- The Wild, Wild East: Strategies to Combat Counterfeiting in China
- January 3, 2013 | Author: Brian S. Sun
- Law Firm: Foley & Lardner LLP - San Diego Office
Consider this simple word-association exercise: “counterfeit.” For many, the first word that may come to mind is “China.” Indeed, when it comes to counterfeit goods and brand piracy, China is the number one source of infringing products. While considerable strides have been made in recent years to promote intellectual property (IP) protection in China, two obstacles continue to hinder enforcement efforts: an administrative and judicial inability (or unwillingness) to enforce IP laws, and an overall lack of administrative and judicial transparency. Other problem areas also include local protectionism and corruption, lack of public awareness, and low penalties, which can result in “whack-a-mole”-style enforcement.
Despite these problems, progress has been made to promote the enforcement of IP in China, largely due to growing political pressure from the West, and the fact that China is emerging as an innovator nation. However, in response, smart counterfeiters have adapted by developing sophisticated techniques, making them more difficult to identify and thus more difficult to shut down. As such, implementation of an aggressive anti-counterfeiting program is essential to any company that produces consumer products, whether it be in the apparel, electronics, pharmaceuticals, or entertainment industry. This article sets forth the components of an effective anti-counterfeiting program - and a number of best practices for implementing such a program - that will reduce the amount of counterfeit goods on the market and allow companies to recapture lost revenue and avoid brand dilution.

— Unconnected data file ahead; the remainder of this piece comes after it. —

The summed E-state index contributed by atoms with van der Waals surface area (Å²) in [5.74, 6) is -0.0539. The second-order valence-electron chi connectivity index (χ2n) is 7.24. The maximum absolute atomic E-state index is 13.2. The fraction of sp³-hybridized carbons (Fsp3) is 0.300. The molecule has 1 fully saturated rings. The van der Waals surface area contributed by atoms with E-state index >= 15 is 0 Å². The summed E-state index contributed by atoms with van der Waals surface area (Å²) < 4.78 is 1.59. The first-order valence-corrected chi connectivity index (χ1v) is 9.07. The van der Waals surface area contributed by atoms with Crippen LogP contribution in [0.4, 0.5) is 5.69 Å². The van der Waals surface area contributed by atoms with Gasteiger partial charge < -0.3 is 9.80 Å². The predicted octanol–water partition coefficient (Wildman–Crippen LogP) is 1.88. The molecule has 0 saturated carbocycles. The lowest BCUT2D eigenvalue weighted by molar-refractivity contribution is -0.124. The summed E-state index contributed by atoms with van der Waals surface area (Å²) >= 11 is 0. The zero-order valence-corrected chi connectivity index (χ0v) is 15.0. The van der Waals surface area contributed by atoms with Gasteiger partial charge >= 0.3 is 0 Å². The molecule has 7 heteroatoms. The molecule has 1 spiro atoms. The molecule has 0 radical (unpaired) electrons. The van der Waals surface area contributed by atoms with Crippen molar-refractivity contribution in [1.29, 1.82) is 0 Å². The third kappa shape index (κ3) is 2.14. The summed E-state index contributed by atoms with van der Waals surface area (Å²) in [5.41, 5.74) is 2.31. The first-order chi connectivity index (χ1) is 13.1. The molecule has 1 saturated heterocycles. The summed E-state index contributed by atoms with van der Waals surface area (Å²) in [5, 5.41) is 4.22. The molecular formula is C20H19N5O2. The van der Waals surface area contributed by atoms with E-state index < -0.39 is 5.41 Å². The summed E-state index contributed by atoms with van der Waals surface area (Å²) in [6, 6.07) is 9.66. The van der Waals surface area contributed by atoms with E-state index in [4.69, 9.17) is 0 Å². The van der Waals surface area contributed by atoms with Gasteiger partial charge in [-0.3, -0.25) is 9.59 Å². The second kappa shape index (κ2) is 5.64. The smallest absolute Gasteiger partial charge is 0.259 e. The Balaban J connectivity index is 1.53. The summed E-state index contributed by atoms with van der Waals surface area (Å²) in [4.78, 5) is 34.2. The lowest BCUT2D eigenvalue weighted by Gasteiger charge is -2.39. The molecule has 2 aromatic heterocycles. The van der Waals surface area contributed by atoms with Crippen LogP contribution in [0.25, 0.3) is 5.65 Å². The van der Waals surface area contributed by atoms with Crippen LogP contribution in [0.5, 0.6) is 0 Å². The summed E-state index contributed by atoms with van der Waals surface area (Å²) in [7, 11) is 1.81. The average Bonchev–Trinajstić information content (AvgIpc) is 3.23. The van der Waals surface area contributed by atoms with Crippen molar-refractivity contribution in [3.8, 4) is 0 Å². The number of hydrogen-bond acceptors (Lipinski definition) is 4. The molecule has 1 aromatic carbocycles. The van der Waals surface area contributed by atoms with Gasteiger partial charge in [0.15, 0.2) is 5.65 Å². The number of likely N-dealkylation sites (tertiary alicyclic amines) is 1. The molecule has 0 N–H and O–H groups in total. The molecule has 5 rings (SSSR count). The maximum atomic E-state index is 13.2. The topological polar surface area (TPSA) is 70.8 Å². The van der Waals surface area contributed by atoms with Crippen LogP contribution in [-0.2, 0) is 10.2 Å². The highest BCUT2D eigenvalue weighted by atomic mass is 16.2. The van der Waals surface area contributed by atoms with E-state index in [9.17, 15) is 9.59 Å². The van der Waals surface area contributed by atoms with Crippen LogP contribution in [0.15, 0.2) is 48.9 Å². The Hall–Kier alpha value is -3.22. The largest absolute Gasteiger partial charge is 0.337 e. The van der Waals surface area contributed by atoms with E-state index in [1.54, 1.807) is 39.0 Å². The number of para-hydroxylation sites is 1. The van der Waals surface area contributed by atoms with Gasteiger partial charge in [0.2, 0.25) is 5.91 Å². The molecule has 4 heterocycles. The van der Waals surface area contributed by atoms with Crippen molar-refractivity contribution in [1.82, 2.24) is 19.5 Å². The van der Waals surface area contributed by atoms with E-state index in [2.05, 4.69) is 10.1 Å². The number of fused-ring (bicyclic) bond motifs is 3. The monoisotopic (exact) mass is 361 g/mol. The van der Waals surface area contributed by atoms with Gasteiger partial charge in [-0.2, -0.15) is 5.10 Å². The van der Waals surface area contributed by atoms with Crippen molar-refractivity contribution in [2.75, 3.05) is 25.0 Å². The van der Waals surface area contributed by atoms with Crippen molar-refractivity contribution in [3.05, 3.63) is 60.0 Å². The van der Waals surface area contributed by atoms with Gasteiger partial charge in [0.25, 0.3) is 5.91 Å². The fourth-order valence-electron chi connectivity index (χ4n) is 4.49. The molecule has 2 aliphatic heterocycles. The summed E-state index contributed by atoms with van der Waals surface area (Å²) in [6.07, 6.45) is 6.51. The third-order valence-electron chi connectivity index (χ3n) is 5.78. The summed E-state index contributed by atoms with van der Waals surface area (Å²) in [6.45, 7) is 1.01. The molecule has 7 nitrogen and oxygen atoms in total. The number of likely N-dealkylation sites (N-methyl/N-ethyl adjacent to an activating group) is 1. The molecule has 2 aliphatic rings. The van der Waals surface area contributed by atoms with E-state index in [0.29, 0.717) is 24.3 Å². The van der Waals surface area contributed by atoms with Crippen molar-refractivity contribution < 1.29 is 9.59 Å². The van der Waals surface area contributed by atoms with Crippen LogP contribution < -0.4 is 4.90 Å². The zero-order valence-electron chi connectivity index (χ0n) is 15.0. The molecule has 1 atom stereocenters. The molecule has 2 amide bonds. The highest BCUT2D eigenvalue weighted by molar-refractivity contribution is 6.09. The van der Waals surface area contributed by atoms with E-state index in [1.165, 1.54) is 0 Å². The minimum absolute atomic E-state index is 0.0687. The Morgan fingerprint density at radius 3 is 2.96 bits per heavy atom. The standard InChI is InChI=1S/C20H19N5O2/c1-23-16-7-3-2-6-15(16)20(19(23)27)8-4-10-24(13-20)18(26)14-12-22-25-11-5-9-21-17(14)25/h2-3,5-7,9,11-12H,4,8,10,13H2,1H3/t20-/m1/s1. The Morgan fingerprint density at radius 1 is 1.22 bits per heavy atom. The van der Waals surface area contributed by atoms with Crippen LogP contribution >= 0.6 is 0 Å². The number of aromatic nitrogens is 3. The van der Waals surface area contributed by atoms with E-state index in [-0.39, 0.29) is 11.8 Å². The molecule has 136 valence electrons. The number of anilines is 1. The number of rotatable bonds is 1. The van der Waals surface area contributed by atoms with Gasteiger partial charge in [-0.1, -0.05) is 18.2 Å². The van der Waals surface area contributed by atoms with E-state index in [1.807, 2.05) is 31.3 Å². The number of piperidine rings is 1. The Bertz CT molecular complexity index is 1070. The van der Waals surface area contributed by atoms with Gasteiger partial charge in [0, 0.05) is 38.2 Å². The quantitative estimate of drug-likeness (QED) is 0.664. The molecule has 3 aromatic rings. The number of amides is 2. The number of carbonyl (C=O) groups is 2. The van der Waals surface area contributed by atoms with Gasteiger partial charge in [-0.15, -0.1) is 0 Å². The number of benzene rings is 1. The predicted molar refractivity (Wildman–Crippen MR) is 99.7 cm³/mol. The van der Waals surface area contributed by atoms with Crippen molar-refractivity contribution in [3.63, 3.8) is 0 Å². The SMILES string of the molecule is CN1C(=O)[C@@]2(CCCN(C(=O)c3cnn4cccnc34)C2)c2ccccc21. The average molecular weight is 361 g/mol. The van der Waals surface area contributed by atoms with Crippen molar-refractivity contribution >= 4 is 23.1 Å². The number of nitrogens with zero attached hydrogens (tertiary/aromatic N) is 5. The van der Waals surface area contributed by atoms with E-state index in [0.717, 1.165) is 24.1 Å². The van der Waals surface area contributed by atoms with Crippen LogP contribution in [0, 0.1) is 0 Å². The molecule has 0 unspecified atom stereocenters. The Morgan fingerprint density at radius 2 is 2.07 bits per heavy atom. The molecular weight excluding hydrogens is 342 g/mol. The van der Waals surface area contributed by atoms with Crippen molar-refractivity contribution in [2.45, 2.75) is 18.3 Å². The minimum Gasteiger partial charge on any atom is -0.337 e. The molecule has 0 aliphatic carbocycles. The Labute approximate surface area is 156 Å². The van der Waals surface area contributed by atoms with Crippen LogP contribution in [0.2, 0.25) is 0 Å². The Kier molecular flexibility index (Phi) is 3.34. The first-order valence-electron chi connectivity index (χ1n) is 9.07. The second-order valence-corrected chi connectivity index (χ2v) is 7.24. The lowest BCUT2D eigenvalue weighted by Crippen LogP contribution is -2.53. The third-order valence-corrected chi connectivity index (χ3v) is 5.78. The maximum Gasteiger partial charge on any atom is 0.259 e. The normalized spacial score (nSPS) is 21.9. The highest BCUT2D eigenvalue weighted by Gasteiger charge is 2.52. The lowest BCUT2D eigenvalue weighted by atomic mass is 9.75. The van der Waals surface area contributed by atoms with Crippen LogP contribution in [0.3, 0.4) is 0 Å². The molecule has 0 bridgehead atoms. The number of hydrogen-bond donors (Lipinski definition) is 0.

Be Proactive, Not Reactive
Effective IP registration and portfolio management is the first component to a successful anti-counterfeiting program. However, while obtaining a significant portfolio of trademarks and patents well in advance of commercial use is essential, it requires aggressive monitoring and proactive measures to prevent IP misuse and infringement. Specifically, aggressive monitoring will involve establishing a global watch service, tailored to each company’s specific needs, to track the sale of counterfeit goods, trademark misuse, domain name registrations, and the like. Additionally, any information that is gathered should be entered into a database system, including data relating to seizures and enforcement activities, so that the IP owner can properly adjust to market shifts and thereby formulate a coordinated strategy.